Saudi Arabia is the middle of two ‘wars” – religious (from The Kingdom’s perspective, Iran is a large Persian country sitting at the easternmost edge of the Middle East, from where it projects power across the Arab world by manipulating and exploiting the region’s Shiite communities and other minorities)
From Saudi Arabia’s perspective, Iran is a large Persian country sitting at the easternmost edge of the Middle East, from where it projects power across the Arab world by manipulating and exploiting the region’s Shiite communities and other minorities. The Saudis are mostly members of the Salafist movement (a subset of the Sunni branch that is highly sectarian), which only increases their suspicions about Tehran’s overall intent. Quite simply, the Saudis see the Shia as deviants trying to undermine Islam.
Saudi Arabia hoped that the civil war in Syria would strike a critical blow against Iranian influence in the region. Instead, the conflict has created more problems for Riyadh. Similarly, the expectation that the emergence of the Islamic State would undermine Iranian influence in Iraq and the Levant has proven false. Instead, the group has threatened the Saudis, who have already been had to deal with al Qaeda’s influence on the domestic and regional front.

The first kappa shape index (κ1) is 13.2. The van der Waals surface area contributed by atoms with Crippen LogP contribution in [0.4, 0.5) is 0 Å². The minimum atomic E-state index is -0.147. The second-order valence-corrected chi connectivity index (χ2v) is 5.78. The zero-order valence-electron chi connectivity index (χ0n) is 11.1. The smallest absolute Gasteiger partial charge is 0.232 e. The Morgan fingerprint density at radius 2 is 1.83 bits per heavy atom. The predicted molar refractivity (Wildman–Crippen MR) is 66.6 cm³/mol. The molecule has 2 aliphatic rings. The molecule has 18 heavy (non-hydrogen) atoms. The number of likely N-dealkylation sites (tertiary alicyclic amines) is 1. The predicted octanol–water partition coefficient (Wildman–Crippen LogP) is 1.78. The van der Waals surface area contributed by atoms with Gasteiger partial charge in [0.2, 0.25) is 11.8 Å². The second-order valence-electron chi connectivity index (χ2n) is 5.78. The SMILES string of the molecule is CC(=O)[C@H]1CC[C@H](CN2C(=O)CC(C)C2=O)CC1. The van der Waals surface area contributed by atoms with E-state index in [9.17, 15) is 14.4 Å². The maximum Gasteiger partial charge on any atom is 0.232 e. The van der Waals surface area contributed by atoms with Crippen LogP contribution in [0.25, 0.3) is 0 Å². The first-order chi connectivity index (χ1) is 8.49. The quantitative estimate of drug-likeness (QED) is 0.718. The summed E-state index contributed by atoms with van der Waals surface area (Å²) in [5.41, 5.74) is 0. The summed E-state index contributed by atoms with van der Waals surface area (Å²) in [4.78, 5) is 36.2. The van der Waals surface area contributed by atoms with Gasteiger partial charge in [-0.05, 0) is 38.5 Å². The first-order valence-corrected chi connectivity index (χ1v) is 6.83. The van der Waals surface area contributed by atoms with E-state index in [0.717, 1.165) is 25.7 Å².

With the Saudis focused on battling the Shia, the Muslim Brotherhood and now the Islamic State, an important development has taken place in Yemen, to Saudi Arabia’s immediate south. The Iranian-backed al-Houthi movement is no longer a regional rebel subset of the Zaidi sect; it has become a mainstream national player, seizing the Yemeni capital city of Sanaa in mid-September and continuing to expand.
The Saudis were caught off-guard by the al-Houthi surge in Yemen, a country that has been beholden to Riyadh for decades. The phenomenal rise of the al-Houthis was possible because the Saudis lost influence with the Yemeni tribes and because the old ruling elite in Sanaa had been badly fragmented by the fall of former President Ali Abdullah Saleh. The Saudis feel that while they were negotiating with the Iranians on regional security, Tehran double-crossed them by quietly supporting the al-Houthis, enabling them to impose their will on Sanaa and beyond.
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And geopolitical (it appears to reveal that the kingdom is willing to tolerate Brent prices between USD80-USD90/bbl for a period of 1-2 years in order to achieve two aims: to slow increases in US tight oil production and to pressure other OPEC members to contribute to supply discipline.)
Of course, it’s not just religious ‘wars’, there is now the global oil ‘wars’ underway – as Stratfor discusses in crucial detail:
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As Deutsche Bank notes, Hints of a Saudi strategic shift can be seen in the numbers